Light Brigade offers in-house training at new facility

When The Light Brigade Inc. recently moved into a new facility in Kent, WA, it also added new resources to its fiber-optic training curriculum. The 5700-square-foot building allocates space to promote the company`s continued growth--that is, 25% is for classrooms, 40% for administrative offices and 35% for warehousing.

Barbara E. Thompson

When The Light Brigade Inc. recently moved into a new facility in Kent, WA, it also added new resources to its fiber-optic training curriculum. The 5700-square-foot building allocates space to promote the company`s continued growth--that is, 25% is for classrooms, 40% for administrative offices and 35% for warehousing.

"We needed more space to accommodate an in-house training center, additional staff and a larger warehouse," says Larry Johnson, Light Brigade president and founder. "We`re also inaugurating a series of new courses--for example, on multimode fiber local area networks, singlemode fiber wide area networks and `teach the trainer.` And, we changed our course format last January from a three-day to a four-day session."

Testing the network live

The new building provides a high-technology environment for both staff and students, with its fiber-to-the-desk network, a new telephone system and all-new classroom furniture and fixtures.

"In-house training allows us to bring more equipment to the hands-on class," says Johnson. "For example, we have active fiber from our network and optical components, such as splitters and wavelength-division multiplexers. We also have panels and enclosures, so we can set up a scenario where students can test the network live."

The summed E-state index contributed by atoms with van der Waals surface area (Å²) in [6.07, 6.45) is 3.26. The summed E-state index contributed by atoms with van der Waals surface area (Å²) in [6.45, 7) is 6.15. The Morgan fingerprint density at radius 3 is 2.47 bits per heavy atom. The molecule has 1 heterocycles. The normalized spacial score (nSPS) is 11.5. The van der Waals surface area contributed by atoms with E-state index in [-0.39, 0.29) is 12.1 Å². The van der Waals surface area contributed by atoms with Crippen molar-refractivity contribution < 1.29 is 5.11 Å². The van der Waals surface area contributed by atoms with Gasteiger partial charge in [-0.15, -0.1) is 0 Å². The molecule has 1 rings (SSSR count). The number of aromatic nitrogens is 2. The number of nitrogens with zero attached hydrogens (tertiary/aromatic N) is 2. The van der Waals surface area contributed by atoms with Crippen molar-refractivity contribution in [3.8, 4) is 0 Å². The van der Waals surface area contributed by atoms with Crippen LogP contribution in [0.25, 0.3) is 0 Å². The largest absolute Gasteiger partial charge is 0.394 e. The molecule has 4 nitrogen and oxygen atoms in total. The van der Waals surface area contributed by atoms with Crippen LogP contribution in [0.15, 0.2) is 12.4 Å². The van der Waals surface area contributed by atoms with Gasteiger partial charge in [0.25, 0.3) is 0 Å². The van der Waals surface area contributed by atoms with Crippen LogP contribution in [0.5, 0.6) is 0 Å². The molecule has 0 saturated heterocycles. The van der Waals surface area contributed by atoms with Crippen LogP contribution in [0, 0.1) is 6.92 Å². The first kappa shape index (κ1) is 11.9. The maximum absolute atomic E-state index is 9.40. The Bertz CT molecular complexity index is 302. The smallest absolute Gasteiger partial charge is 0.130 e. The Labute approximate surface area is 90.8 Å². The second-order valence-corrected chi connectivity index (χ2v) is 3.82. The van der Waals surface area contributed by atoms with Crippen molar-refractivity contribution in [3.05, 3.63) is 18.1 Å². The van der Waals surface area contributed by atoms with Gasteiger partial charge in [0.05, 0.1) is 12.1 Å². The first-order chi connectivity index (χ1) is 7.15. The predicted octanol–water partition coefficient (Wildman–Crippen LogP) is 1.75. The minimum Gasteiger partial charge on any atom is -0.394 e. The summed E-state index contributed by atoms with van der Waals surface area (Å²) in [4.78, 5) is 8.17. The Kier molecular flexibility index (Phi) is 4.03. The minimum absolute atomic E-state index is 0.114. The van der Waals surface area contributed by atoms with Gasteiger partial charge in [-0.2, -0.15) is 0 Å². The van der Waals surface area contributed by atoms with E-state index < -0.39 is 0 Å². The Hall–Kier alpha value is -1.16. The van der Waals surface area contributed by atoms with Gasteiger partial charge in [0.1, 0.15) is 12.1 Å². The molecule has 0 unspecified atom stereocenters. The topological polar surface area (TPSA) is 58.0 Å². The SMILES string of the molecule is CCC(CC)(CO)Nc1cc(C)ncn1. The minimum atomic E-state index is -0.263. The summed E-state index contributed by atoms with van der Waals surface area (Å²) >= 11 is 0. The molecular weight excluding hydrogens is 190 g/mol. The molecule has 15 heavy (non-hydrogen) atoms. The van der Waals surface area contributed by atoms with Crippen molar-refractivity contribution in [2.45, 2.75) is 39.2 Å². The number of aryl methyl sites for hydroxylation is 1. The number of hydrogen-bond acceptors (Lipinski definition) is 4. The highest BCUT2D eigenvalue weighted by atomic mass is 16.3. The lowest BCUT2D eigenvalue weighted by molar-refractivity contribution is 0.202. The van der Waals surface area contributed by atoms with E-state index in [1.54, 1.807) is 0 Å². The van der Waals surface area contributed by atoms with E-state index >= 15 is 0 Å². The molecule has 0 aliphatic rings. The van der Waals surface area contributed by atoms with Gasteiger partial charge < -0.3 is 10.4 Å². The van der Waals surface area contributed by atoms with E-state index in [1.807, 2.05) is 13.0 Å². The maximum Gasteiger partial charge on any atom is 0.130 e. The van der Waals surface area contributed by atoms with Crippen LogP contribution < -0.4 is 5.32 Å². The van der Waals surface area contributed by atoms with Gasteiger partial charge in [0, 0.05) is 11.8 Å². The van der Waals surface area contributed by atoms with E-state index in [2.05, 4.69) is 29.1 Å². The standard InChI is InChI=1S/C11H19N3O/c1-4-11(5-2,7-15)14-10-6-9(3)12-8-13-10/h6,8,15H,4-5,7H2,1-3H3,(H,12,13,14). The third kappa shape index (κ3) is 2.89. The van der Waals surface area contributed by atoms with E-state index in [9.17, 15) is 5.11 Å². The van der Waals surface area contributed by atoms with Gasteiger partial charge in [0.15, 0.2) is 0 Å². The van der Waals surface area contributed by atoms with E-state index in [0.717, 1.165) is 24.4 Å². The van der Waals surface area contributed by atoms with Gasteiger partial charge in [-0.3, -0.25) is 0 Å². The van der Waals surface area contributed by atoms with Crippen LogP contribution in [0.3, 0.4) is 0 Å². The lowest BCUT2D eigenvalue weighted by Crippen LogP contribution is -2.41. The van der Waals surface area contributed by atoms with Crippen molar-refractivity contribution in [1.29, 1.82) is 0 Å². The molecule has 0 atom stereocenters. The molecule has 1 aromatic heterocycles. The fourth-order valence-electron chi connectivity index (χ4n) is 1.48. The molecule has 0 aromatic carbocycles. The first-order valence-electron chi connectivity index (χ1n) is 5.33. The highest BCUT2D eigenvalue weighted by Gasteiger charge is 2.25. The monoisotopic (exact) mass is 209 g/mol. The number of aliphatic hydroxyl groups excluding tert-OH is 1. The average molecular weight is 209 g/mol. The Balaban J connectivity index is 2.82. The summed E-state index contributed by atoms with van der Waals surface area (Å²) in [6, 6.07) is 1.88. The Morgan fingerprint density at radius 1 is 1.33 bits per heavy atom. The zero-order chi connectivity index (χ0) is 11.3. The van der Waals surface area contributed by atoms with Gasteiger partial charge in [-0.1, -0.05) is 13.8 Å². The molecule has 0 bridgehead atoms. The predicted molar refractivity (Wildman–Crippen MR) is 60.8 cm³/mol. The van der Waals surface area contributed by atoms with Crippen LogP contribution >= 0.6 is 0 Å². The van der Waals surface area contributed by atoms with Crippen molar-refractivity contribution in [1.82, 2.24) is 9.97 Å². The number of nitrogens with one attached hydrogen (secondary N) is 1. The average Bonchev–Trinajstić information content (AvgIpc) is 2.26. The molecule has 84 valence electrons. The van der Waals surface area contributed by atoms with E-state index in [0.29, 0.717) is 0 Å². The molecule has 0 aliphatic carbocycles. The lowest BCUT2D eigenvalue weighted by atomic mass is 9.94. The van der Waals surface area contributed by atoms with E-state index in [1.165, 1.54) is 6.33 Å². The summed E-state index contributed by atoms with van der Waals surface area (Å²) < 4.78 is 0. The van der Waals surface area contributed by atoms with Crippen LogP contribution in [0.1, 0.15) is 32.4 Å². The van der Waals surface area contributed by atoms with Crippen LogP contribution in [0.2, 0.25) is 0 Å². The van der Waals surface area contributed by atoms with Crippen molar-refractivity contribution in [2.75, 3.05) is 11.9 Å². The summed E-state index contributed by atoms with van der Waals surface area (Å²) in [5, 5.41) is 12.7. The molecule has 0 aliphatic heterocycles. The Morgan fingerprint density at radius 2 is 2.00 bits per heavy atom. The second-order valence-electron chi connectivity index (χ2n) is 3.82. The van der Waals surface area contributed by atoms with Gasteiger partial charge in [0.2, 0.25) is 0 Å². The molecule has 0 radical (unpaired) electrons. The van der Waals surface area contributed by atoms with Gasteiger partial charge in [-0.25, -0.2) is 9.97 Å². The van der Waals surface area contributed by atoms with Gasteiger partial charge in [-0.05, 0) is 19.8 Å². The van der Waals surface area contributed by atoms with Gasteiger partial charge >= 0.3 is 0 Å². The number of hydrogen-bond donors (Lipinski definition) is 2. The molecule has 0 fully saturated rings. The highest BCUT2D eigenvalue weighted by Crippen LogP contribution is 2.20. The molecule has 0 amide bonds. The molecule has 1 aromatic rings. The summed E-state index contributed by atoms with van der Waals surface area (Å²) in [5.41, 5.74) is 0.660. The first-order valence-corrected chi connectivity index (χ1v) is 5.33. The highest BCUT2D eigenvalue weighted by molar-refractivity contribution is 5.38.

With the change to a four-day course format and the additional classes scheduled for this year, The Light Brigade has had to increase its staff of full-time instructors. To maintain a good student-teacher ratio, each class has four to six instructors for 25 to 30 students.

"We have two levels of instructors: instructor and a newly created instructor-aide position," Johnson explains. "The aides, who have extensive outside-plant skills, specialize in hands-on training, putting materials together and helping the students in class."

The new course format for in-house training requires more equipment and materials as well. Before the move, the company updated all its course materials and purchased $100,000 of new equipment for the in-house center and on-the-road classes. The additional warehouse space in the new facility provides secure storage for The Light Brigade`s inventory of test equipment, components, course binders and literature.

"Last year, we did 78 classes throughout the United States and Canada, and this year we`re looking at a 50% growth in that number," says Johnson. "Fiber-optic training is definitely a growing industry and, as we manage our growth, we will continue to position our training so that we offer it with no affiliation to specific vendors."

For more information, call (800) 451-7128, or check out the company`s home page at http://www.lightbrigade.com.

If you are interested in registering for the 1996 Fiber Optics 1-2-3 Training Seminars, which are cosponsored by The Light Brigade and the PennWell Communications and Optoelectronics Group (publishers of Cabling News, Cabling Installation & Maintenance, and Lightwave), contact Kathleen McIntosh at tel: (603) 891-9203, fax: (603) 891-0587, or e-mail: kathmc@pennwell. com.

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